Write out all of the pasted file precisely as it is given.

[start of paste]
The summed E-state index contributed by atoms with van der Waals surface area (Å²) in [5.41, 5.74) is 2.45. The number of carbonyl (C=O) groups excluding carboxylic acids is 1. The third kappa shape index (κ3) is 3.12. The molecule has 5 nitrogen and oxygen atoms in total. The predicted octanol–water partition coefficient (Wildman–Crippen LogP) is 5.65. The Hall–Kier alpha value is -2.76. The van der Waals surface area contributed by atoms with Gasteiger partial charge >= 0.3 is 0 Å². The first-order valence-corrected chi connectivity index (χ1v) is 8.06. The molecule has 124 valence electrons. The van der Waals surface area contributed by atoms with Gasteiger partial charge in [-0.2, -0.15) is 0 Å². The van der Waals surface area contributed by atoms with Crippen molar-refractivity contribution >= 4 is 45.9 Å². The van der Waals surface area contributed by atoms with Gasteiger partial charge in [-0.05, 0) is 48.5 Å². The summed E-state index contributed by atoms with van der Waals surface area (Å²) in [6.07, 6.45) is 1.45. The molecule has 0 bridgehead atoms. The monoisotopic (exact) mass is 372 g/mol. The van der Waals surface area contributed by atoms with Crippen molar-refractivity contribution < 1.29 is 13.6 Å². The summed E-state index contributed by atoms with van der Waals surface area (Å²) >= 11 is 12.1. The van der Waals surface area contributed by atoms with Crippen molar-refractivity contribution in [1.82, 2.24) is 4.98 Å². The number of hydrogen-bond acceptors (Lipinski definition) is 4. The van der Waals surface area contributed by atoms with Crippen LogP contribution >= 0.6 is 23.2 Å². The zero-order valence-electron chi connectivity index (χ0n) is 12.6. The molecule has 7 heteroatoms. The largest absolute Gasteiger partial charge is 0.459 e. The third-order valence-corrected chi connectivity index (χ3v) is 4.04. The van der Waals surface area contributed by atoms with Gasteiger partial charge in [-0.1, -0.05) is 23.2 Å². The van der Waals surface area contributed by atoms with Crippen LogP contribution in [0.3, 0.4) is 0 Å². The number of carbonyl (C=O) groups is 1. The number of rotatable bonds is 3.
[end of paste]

The summed E-state index contributed by atoms with van der Waals surface area (Å²) in [5.41, 5.74) is 2.45. The number of carbonyl (C=O) groups excluding carboxylic acids is 1. The third kappa shape index (κ3) is 3.12. The molecule has 5 nitrogen and oxygen atoms in total. The predicted octanol–water partition coefficient (Wildman–Crippen LogP) is 5.65. The Hall–Kier alpha value is -2.76. The van der Waals surface area contributed by atoms with Gasteiger partial charge >= 0.3 is 0 Å². The first-order valence-corrected chi connectivity index (χ1v) is 8.06. The molecule has 124 valence electrons. The van der Waals surface area contributed by atoms with Gasteiger partial charge in [-0.2, -0.15) is 0 Å². The van der Waals surface area contributed by atoms with Crippen molar-refractivity contribution >= 4 is 45.9 Å². The van der Waals surface area contributed by atoms with Gasteiger partial charge in [-0.05, 0) is 48.5 Å². The summed E-state index contributed by atoms with van der Waals surface area (Å²) in [6.07, 6.45) is 1.45. The molecule has 0 bridgehead atoms. The monoisotopic (exact) mass is 372 g/mol. The van der Waals surface area contributed by atoms with Crippen molar-refractivity contribution < 1.29 is 13.6 Å². The summed E-state index contributed by atoms with van der Waals surface area (Å²) >= 11 is 12.1. The van der Waals surface area contributed by atoms with Crippen molar-refractivity contribution in [1.82, 2.24) is 4.98 Å². The number of hydrogen-bond acceptors (Lipinski definition) is 4. The van der Waals surface area contributed by atoms with Crippen LogP contribution >= 0.6 is 23.2 Å². The zero-order valence-electron chi connectivity index (χ0n) is 12.6. The molecule has 7 heteroatoms. The largest absolute Gasteiger partial charge is 0.459 e. The third-order valence-corrected chi connectivity index (χ3v) is 4.04. The van der Waals surface area contributed by atoms with Gasteiger partial charge in [-0.1, -0.05) is 23.2 Å². The van der Waals surface area contributed by atoms with Crippen LogP contribution in [0.3, 0.4) is 0 Å². The number of carbonyl (C=O) groups is 1. The number of rotatable bonds is 3.